According to a survey conducted by Rhode Island Hospital researchers, there is significant variability regarding how clinicians manage catheters placed in the arteries of patients in intensive care units.
Peripherally inserted central catheters (PICCs), a type of IV typically inserted in a vein in the arm, are frequently used by healthcare professionals to obtain long-term central venous access in hospitalized patients.
The neonatal intensive care unit (NICU) at MedStar Washington Hospital Center reached a remarkable safety milestone on July 31 -- three years with zero central line-associated bloodstream infections (CLABSIs) in its tiniest and most vulnerable babies. While three years CLABSI-free is extraordinary for any intensive care unit, what makes this accomplishment so remarkable is that these babies “are so small and fragile it makes it easier for infection to spread,” says Zacharia Cherian, MD, chairman of neonatology at MedStar Washington Hospital Center. “In addition, their immune systems are still immature, so fighting off infection is much more difficult than for a healthy baby.”
Central venous catheters (CVCs) play an integral role in healthcare, however studies have shown that they are among the most frequent cause of healthcare-associated infections (HAIs). Their use is associated with a risk of bloodstream infection caused by microorganisms colonizing the external surface of the device or the fluid pathway when the device is inserted or in the course of its use. The Joint Commission’s CLABSI Toolkit notes that “Employing relatively simple evidence-based practices to reduce, if not eliminate, CLABSIs appears to be within the reach of even resource-limited settings. Within this framework, HAIs—and CLABSIs in particular—are more and more being viewed as ‘preventable’ events.”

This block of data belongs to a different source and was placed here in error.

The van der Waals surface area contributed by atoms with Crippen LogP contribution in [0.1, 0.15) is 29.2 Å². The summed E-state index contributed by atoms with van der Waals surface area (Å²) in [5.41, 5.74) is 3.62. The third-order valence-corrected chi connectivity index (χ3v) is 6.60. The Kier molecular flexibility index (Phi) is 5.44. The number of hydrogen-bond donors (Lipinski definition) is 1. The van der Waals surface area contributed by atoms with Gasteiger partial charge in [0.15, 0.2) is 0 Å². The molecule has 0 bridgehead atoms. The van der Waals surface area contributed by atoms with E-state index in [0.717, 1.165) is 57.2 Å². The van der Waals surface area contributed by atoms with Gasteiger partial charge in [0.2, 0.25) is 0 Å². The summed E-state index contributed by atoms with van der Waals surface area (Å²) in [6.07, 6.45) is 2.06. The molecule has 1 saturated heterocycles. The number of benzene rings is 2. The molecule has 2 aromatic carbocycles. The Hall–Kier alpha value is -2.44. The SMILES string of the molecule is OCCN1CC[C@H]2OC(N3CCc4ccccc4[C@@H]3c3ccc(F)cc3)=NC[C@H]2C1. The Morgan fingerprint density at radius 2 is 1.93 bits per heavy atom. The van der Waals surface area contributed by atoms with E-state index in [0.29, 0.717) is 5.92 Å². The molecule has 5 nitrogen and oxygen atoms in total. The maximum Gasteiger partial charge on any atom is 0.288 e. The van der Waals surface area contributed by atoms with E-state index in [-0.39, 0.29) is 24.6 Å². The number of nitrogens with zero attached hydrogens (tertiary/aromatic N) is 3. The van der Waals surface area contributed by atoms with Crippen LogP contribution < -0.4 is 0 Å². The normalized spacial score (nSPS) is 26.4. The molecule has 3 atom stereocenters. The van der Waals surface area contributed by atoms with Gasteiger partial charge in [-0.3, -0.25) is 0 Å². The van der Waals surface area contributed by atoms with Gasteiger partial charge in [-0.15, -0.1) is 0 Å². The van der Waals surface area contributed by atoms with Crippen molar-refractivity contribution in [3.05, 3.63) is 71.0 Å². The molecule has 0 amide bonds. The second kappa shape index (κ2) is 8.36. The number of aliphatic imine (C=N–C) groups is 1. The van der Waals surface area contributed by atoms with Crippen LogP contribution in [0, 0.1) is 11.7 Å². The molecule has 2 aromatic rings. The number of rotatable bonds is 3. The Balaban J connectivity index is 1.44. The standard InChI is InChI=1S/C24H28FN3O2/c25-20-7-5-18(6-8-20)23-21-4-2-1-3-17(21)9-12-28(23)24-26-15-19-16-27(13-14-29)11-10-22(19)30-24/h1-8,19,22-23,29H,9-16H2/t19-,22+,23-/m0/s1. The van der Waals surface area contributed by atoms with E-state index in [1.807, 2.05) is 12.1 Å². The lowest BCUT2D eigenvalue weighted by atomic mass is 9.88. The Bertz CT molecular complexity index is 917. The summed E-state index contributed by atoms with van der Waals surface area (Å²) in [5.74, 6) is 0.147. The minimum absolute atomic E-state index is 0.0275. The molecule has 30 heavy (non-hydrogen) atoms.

Daily bathing of pediatric patients with disposable cloths containing 2 percent chlorhexidine gluconate (CHG) reduced central line-associated bloodstream infections (CLABSIs) by 59 percent and saved approximately $300,000 in one hospital
An upset in the body's natural balance of gut bacteria that may lead to life-threatening bloodstream infections can be reversed by enhancing a specific immune defense response, UT Southwestern Medical Center researchers have found. In the study, published online in Nature Medicine, scientists identified how a certain transcription factor -- a protein that that turns genes on and off -- works in partnership with a naturally occurring antibiotic to kill infection-causing fungi called Candida albicans.
Therapies administered via vascular access catheters are a mainstay of both acute and chronic medical treatment. In fact when all types of vascular catheters are combined, the category may well represent the largest type of invasive device used in healthcare. However their ubiquitous presence, ironically, makes it very difficult to measure with any degree of statistical precision their associated device utilization rates. The use of peripheral catheters (PIVs), for example, is so widespread in the United States that their use is obscured among other procedure codes, rather being coded separately, and recorded uniquely only in individual patient records. Aggregate data is absent in any administrative datasets. In general the frequency of catheter use must be inferred from the number of units sold by their various manufacturers. Today, this number reportedly exceeds 300 million but is at best an estimate.
If you have ever watched a fibrin sheath progress to a thrombus on the surface of a catheter -- a process that initiates instantly upon entry into the bloodstream and proceeds quickly, often in just minutes -- you will understand why the presence of contaminating bacteria on the surface of a catheter is something to be rigorously avoided. The rapidly forming fibrin sheath encases such surface bacteria, both shielding them and facilitating biofilm formation.
A new detailed guide gives doctors and nurses information to help decide which hospital patients may benefit from a urinary catheter -- and which ones don't.
A UC Irvine research team will receive up to $5 million to further develop a bloodstream infection detection system that speeds up diagnosis times with unprecedented accuracy – allowing physicians to treat patients with potentially deadly ailments more promptly and effectively. The five-year federal award is part of a National Institute of Allergy & Infectious Diseases program to fund nine institutions that will create tools to identify certain pathogens that frequently cause infections in healthcare settings – especially those that are resistant to most antimicrobials.